|Issue No 105||03 August 2001|
Jubilee Marches On Despite G8 Debt Fatigue
By Thea Ormond
No-one who participated in Jubilee Australia's Drop the Debt March on Sunday, July 22, could be accused of being a fair weather protester.
Against the rain, and against what appears to be "debt fatigue" on the part of the leaders of the G8, 500 determined Debt campaigners formed a memorial procession through the streets of Sydney.
To the slow beat of a drum, people walked, carrying banners, a coffin and dozens of white crosses which stood out against a back-drop of black umbrellas and drizzle in a dramatic scene which impressed the watching crowds. Participants in the March were remembering those who are dying, many of them children, because the global community insists that their governments spend more of their meagre resources on servicing debts than on health. Unlike protests in Genoa, the Sydney based event was peaceful.
They processed from Hyde Park, down to First Fleet Park, where the rally was addressed by the Nigerian High Commissioner, Father Brian Gore and ALP Member of Parliament Tania Plibersek.
Jubilee campaigners this year were advocating for a New Deal on Debt, the centre piece of which would be 100% cancellation of debts owed to the international institutions, the IMF and World Bank. "As key shareholders in the IMF and World Bank, the G8 have a moral duty to make this happen," said spokesperson Fr Brian Gore. "It is appalling that the World Bank and IMF are still insisting on being repaid. This is money tearing teachers and nurses out of the poorest communities in the world."
Despite concerns about corruption, where substantial debt relief has finally come through it has resulted in significant improvements in social indicators. In Uganda primary school enrolments doubled in a matter of months. In Mozambique an extra half a million children have been immunised against killer diseases. The story is similar in South American Guyana.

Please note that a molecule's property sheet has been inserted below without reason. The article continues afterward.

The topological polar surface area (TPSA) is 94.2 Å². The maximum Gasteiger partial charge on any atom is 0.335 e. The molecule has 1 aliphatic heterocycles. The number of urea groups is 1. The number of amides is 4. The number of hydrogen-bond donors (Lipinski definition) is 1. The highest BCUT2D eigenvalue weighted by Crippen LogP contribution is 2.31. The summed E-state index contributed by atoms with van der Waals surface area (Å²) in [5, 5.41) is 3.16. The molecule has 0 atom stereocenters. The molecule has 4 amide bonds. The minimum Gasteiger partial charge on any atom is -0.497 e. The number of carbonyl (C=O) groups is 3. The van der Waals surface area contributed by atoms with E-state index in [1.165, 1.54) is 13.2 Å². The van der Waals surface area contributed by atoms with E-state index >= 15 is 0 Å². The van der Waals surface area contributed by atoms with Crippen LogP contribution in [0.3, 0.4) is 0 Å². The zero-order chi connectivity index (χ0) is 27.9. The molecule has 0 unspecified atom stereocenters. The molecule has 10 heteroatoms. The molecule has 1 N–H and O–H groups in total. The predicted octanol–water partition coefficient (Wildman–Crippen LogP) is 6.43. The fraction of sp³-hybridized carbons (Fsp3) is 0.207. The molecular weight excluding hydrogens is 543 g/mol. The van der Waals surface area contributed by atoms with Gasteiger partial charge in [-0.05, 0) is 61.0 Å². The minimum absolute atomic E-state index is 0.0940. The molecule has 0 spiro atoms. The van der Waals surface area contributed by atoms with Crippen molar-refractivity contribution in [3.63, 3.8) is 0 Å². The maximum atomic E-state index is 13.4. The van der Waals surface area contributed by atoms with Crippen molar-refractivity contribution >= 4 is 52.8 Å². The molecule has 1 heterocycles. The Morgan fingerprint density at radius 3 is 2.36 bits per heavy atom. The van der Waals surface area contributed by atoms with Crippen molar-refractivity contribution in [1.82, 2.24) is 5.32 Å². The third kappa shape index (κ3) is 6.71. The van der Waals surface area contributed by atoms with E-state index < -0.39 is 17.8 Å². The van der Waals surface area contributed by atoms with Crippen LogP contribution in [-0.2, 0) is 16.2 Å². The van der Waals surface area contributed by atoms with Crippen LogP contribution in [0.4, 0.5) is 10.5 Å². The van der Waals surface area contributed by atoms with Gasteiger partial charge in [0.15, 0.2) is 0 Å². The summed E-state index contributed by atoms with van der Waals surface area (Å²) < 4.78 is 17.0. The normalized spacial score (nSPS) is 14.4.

In the lead-up to this year's summit the leaders of the world's most wealthy nations pointed to the gains made and claimed they could not afford to do more. At the summit, once again they made no new substantial decisions regarding the debts of the most impoverished countries. They dined in luxury and simply reaffirmed the current Heavily Indebted Poor Country Initiative (HIPC), and offered an extra US$1 billion to a Global AIDS and Health Fund.
Campaigners continue to point out the inadequacies of HIPC which has delivered an average of only 27% reduction in debt service to just twenty-three countries, on condition that these countries follow structural adjustment programs (SAPs) which in fact hurt the poor. The billion collectively offered by the richest nations to tackle AIDS is the same as was donated by one individual - Bill Gates - and a fraction of what is needed. UN Secretary General Kofi Annan estimates of the amount required is US$7 10 billion.
Hence, the strong statements issued by European Jubilee campaigners who travelled to Genoa. Spokespersons for the World Development Movement accused the G8 of "debt fatigue" and vowed to continue campaigning until all unpayable debt is cancelled. Jessica Woodroffe, Head of Policy at WDM, said "Under-funded gimmicks and empty promises on trade and investment will not make up for their failure to deliver the US$100 billion debt relief promised by the G8 in Cologne. Not a single country has received the level of debt relief it needs in the fight against poverty.......These are the poorest countries in the world. It is obscene that the leaders of the rich world can wine and dine in the splendour of a luxury liner while offering only crumbs in debt relief."
Adrian Lovett, Director of Drop the Debt stated, "The problem is not just the unnecessary scale and glitz of these summits. It is the failure of these leaders to use their great wealth and power to attack poverty for example by cancelling IMF and World Bank debt. These summits should be about direct action by the G8, in the form of meaningful policies which are about substance, not spin. ... African leaders, and those who support them, were the voices of sanity in Genoa."
Locally, Jubilee has managed to get the Australian Government to cancel the A$7 million owed by Nicaragua. We now call on the Government to also write off debts owed by Ethiopia, the Philippines, Vietnam, Nepal and Bangladesh which collectively owe A$510 million. Where there is substantial reason to believe the money would not be used for the poor, we advocate that trusts funds be established. At current rates of repayment a move like this would cost no more than the price of two cappuccinos per Australian per year, but it could save many lives in the countries concerned.
If the determination shown by participants in Sunday's wet weather march is any indication, Sydney can expect to see more demonstrations and continuing action until real progress is made, here and overseas, to lift the burden of unpayable debt off the backs of the world's poor.
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